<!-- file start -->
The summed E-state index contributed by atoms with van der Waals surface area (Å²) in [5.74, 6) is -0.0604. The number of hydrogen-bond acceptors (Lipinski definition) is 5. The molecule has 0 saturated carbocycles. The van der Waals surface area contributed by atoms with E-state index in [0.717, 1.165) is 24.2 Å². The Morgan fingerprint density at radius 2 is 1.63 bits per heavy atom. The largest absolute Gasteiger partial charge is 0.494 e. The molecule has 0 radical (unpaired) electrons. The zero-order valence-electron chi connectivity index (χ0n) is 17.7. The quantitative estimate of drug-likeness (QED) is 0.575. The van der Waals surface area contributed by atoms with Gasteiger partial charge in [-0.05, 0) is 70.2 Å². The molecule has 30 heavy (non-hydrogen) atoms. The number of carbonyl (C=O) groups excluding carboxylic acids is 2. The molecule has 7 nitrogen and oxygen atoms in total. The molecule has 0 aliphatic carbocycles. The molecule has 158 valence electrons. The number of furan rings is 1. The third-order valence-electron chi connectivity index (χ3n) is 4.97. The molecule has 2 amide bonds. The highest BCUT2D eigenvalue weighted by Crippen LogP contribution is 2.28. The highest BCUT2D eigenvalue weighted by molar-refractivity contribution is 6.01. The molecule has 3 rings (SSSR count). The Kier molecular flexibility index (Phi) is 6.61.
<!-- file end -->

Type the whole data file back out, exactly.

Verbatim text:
The summed E-state index contributed by atoms with van der Waals surface area (Å²) in [5.74, 6) is -0.0604. The number of hydrogen-bond acceptors (Lipinski definition) is 5. The molecule has 0 saturated carbocycles. The van der Waals surface area contributed by atoms with E-state index in [0.717, 1.165) is 24.2 Å². The Morgan fingerprint density at radius 2 is 1.63 bits per heavy atom. The largest absolute Gasteiger partial charge is 0.494 e. The molecule has 0 radical (unpaired) electrons. The zero-order valence-electron chi connectivity index (χ0n) is 17.7. The quantitative estimate of drug-likeness (QED) is 0.575. The van der Waals surface area contributed by atoms with Gasteiger partial charge in [-0.05, 0) is 70.2 Å². The molecule has 30 heavy (non-hydrogen) atoms. The number of carbonyl (C=O) groups excluding carboxylic acids is 2. The molecule has 7 nitrogen and oxygen atoms in total. The molecule has 0 aliphatic carbocycles. The molecule has 158 valence electrons. The number of furan rings is 1. The third-order valence-electron chi connectivity index (χ3n) is 4.97. The molecule has 2 amide bonds. The highest BCUT2D eigenvalue weighted by Crippen LogP contribution is 2.28. The highest BCUT2D eigenvalue weighted by molar-refractivity contribution is 6.01. The molecule has 3 rings (SSSR count). The Kier molecular flexibility index (Phi) is 6.61.